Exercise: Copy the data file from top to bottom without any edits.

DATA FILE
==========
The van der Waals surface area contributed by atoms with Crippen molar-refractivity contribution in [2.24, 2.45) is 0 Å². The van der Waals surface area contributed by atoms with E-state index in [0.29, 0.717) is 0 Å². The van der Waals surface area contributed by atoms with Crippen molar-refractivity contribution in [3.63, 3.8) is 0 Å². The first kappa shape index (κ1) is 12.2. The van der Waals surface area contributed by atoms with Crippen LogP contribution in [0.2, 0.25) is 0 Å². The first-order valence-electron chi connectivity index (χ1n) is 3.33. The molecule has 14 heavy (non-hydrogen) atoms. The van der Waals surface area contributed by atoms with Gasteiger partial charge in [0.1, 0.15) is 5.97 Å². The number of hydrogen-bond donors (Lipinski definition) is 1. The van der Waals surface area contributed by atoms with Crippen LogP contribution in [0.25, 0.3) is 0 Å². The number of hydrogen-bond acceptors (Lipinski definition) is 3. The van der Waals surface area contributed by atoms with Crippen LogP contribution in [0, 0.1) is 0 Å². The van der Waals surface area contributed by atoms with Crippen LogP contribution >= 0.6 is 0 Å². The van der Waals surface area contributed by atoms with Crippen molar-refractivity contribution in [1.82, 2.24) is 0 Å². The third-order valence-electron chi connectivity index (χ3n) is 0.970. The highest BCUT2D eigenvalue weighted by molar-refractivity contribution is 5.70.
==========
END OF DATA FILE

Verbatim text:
The van der Waals surface area contributed by atoms with Crippen molar-refractivity contribution in [2.24, 2.45) is 0 Å². The van der Waals surface area contributed by atoms with E-state index in [0.29, 0.717) is 0 Å². The van der Waals surface area contributed by atoms with Crippen molar-refractivity contribution in [3.63, 3.8) is 0 Å². The first kappa shape index (κ1) is 12.2. The van der Waals surface area contributed by atoms with Crippen LogP contribution in [0.2, 0.25) is 0 Å². The first-order valence-electron chi connectivity index (χ1n) is 3.33. The molecule has 14 heavy (non-hydrogen) atoms. The van der Waals surface area contributed by atoms with Gasteiger partial charge in [0.1, 0.15) is 5.97 Å². The number of hydrogen-bond donors (Lipinski definition) is 1. The van der Waals surface area contributed by atoms with Crippen LogP contribution in [0.25, 0.3) is 0 Å². The number of hydrogen-bond acceptors (Lipinski definition) is 3. The van der Waals surface area contributed by atoms with Crippen LogP contribution in [0, 0.1) is 0 Å². The van der Waals surface area contributed by atoms with Crippen LogP contribution >= 0.6 is 0 Å². The van der Waals surface area contributed by atoms with Crippen molar-refractivity contribution in [1.82, 2.24) is 0 Å². The third-order valence-electron chi connectivity index (χ3n) is 0.970. The highest BCUT2D eigenvalue weighted by molar-refractivity contribution is 5.70.